Trying to put it all together. Let me know if this sounds good. I tap into the pipe on my boiler with the 2 existing zone valves and add a third zone valve to it. From the new zone valve (3/4") piping goes straight to the supply (in) side of mixing valve and return side of boiler.From the supply side of the mixing valve (out) goes to a circulator (listed below) . Out of the circulator goes to the supply manifold for the two loops of pex . On the return of the pex it goes into the return side of the mixing valve and supply (in ) of mixing valve/return to boiler.

(possibly this one 007-F5-7IFC - Taco 007-F5-7IFC - 007 Cast Iron Circulator with Integral Flow Check, 1/25 HP)

Does any of that sound correct?
 
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Old 03-03-14, 03:50 PM
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So if theres a chance i will be running say 100' and keep it to one loop how would i pipe that without a manifold. Would it just be like a regular baseboard piping but with mixing valve added in?
Yes, simple.

Also with that little of a run would i still need another circulator pump?
I would use a pump.

In the article there is a option without a need for a extra circulator.Does that depend on the size of the circulator i have now and how much its pumping for the two existing baseboard loops on it?
Note that the solution shown without a pump is for a HIGH TEMPERATURE installation, you won't be doing that, unless of course you have access to the underside of the floor. HIGH TEMP installations actually hang, or suspend, the tubing an inch or so below the underside of the floor, then the space between the joists needs to be carefully insulated and made AIRTIGHT to create a 'chamber' through which the tubing passes. It's a PITA actually.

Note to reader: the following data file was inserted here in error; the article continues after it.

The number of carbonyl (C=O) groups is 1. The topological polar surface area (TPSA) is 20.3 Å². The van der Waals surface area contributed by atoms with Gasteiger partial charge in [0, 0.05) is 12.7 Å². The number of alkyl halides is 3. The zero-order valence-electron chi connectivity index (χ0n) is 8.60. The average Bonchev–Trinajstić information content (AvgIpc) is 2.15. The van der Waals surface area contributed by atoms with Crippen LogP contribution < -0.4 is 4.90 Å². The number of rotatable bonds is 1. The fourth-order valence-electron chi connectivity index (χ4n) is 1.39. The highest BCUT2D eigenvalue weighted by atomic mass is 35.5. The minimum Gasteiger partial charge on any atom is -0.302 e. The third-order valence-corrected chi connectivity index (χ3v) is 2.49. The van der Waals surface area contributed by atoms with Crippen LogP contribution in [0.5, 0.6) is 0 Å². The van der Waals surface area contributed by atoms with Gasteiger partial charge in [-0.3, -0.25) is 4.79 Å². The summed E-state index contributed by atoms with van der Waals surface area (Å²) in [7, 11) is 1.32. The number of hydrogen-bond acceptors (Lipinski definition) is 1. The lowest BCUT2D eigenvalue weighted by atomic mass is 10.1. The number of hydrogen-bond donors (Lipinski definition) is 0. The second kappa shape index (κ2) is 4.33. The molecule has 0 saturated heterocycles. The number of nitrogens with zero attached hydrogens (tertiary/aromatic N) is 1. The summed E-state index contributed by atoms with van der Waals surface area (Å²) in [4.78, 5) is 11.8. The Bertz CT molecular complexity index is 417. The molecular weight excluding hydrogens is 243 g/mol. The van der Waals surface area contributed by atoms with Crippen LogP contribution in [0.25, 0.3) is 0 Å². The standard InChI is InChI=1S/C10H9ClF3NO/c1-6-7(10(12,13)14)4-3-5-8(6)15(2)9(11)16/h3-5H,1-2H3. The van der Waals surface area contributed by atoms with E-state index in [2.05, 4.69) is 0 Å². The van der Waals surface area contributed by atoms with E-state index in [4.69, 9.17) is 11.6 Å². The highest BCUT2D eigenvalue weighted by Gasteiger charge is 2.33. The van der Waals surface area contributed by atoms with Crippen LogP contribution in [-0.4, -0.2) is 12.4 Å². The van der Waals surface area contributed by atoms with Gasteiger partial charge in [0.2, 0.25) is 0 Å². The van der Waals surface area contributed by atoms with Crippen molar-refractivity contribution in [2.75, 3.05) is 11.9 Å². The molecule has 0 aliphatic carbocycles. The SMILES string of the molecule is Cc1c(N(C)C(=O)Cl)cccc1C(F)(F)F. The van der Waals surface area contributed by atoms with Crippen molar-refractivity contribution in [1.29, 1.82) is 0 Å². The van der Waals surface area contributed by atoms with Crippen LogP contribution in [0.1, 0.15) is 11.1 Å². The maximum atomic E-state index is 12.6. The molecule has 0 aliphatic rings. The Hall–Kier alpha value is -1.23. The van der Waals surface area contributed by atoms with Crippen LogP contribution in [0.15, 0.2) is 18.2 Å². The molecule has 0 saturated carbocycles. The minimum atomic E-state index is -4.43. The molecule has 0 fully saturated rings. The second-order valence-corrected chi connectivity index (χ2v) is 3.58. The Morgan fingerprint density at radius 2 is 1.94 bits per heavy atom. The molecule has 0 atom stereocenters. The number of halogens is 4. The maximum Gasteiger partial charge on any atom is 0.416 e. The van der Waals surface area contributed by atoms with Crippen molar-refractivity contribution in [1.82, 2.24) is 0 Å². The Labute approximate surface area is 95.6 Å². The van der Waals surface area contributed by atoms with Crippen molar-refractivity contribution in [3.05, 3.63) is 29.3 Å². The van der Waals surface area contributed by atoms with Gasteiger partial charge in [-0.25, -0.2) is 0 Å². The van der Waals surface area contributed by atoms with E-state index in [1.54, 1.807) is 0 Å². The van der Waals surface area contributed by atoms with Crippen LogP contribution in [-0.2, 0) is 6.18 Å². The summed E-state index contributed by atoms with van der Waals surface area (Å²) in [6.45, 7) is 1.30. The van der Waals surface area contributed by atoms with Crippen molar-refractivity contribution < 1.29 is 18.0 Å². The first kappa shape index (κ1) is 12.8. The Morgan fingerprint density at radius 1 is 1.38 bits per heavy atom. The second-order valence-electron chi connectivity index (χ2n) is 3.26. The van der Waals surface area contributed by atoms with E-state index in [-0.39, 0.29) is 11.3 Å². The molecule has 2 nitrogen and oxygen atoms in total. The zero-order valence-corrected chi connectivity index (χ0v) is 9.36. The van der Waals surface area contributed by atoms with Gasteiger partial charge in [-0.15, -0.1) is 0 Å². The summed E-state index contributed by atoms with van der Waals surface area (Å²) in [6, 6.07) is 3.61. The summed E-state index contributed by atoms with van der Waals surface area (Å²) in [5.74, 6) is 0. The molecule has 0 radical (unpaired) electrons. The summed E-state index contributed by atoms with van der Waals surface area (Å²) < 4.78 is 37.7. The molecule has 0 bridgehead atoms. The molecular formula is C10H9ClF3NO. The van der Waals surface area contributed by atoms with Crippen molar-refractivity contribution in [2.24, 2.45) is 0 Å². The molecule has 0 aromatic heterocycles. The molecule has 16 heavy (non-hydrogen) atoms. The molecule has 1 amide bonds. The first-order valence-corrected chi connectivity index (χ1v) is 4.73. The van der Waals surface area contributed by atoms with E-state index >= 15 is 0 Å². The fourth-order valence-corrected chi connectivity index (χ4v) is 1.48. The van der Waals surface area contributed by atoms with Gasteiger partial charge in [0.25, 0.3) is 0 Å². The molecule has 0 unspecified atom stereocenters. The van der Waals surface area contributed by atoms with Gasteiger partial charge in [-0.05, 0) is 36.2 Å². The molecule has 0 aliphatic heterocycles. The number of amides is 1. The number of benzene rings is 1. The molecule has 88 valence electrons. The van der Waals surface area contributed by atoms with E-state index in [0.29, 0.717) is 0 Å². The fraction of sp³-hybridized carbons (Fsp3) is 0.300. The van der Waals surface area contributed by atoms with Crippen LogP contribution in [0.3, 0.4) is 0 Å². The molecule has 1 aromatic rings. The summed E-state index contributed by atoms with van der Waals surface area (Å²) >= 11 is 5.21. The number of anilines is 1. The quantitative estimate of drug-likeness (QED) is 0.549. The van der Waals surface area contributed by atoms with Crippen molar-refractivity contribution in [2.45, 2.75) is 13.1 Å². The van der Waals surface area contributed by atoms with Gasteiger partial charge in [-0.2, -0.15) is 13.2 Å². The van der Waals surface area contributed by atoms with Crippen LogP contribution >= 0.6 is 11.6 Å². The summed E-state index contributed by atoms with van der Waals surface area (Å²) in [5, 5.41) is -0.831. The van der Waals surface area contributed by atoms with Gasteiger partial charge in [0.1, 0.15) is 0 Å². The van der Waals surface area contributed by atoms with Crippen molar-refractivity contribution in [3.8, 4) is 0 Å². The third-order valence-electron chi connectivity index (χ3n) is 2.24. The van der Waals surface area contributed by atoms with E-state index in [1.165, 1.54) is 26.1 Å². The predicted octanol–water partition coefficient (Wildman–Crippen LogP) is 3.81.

The radiant loop will be on its own zone valve. Or maybe even run 2 loops still with 50' per loop. Would that need a extra circulator?
How will you control that zone valve? Since this is going to be supplemental floor warming and not the primary heat for the room, if you use a room thermostat, and the primary heat satisfies the thermostat, you won't have any floor warming. I think what you are going to want is a FLOOR SENSOR to maintain the floor temp at some level, say 75-80F or so.

Yes, you are going to want to use a pump in any case.

Take a look at the 'wild' setup, the one without the zone valve.

What if you piped it up just like that, and wired the pump so that it would come on any time the boiler fired for another zone calling for heat.

To keep the floor from getting too warm, you could install a floor sensor to inhibit the new pump from running if the floor is already warm enough.

You could use one of these:

ETC-111000-000 - Ranco ETC-111000-000 - Single Stage ETC Temperature Control w/ Sensor, 120/240V Input (Includes 8' Cord)

and when you build the floor install a tube that you can insert the sensor into before you lay the tile. You want to make it accessible so that you can change the control if it craps out.

If you wire the floor pump so it runs whenever the boiler fires, you can use the NORMALLY CLOSED contacts of this control to inhibit the pump when the floor comes up to temp.

I've got a couple other ideas for controlling this as well.

For 100' of tube, I'm sure the 007 will be fine. You can also use the Grundfos 15-58.